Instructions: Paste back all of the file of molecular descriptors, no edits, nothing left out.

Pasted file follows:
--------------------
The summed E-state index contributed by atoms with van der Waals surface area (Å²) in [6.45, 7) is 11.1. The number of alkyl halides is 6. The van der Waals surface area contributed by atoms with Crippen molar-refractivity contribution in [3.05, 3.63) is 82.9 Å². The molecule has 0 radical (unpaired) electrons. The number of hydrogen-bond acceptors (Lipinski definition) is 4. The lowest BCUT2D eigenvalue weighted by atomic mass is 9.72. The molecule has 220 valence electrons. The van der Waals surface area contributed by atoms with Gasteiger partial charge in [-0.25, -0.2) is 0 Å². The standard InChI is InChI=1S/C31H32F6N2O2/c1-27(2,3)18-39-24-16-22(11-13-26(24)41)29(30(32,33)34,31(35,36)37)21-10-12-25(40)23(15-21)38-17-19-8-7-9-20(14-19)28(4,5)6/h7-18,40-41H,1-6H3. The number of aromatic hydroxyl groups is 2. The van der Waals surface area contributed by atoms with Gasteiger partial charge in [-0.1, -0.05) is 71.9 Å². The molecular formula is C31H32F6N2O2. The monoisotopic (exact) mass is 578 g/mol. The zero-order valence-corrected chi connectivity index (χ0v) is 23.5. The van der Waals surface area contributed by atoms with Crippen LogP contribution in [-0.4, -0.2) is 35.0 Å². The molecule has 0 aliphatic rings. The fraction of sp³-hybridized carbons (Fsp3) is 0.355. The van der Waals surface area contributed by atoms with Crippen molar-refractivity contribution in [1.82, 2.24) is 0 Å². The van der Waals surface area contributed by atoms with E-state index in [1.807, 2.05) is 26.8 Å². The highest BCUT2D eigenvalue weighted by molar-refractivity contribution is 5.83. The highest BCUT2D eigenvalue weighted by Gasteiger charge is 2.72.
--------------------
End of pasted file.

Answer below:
The summed E-state index contributed by atoms with van der Waals surface area (Å²) in [6.45, 7) is 11.1. The number of alkyl halides is 6. The van der Waals surface area contributed by atoms with Crippen molar-refractivity contribution in [3.05, 3.63) is 82.9 Å². The molecule has 0 radical (unpaired) electrons. The number of hydrogen-bond acceptors (Lipinski definition) is 4. The lowest BCUT2D eigenvalue weighted by atomic mass is 9.72. The molecule has 220 valence electrons. The van der Waals surface area contributed by atoms with Gasteiger partial charge in [-0.25, -0.2) is 0 Å². The standard InChI is InChI=1S/C31H32F6N2O2/c1-27(2,3)18-39-24-16-22(11-13-26(24)41)29(30(32,33)34,31(35,36)37)21-10-12-25(40)23(15-21)38-17-19-8-7-9-20(14-19)28(4,5)6/h7-18,40-41H,1-6H3. The number of aromatic hydroxyl groups is 2. The van der Waals surface area contributed by atoms with Gasteiger partial charge in [-0.1, -0.05) is 71.9 Å². The molecular formula is C31H32F6N2O2. The monoisotopic (exact) mass is 578 g/mol. The zero-order valence-corrected chi connectivity index (χ0v) is 23.5. The van der Waals surface area contributed by atoms with Crippen LogP contribution in [-0.4, -0.2) is 35.0 Å². The molecule has 0 aliphatic rings. The fraction of sp³-hybridized carbons (Fsp3) is 0.355. The van der Waals surface area contributed by atoms with Crippen molar-refractivity contribution in [1.82, 2.24) is 0 Å². The van der Waals surface area contributed by atoms with E-state index in [1.807, 2.05) is 26.8 Å². The highest BCUT2D eigenvalue weighted by molar-refractivity contribution is 5.83. The highest BCUT2D eigenvalue weighted by Gasteiger charge is 2.72.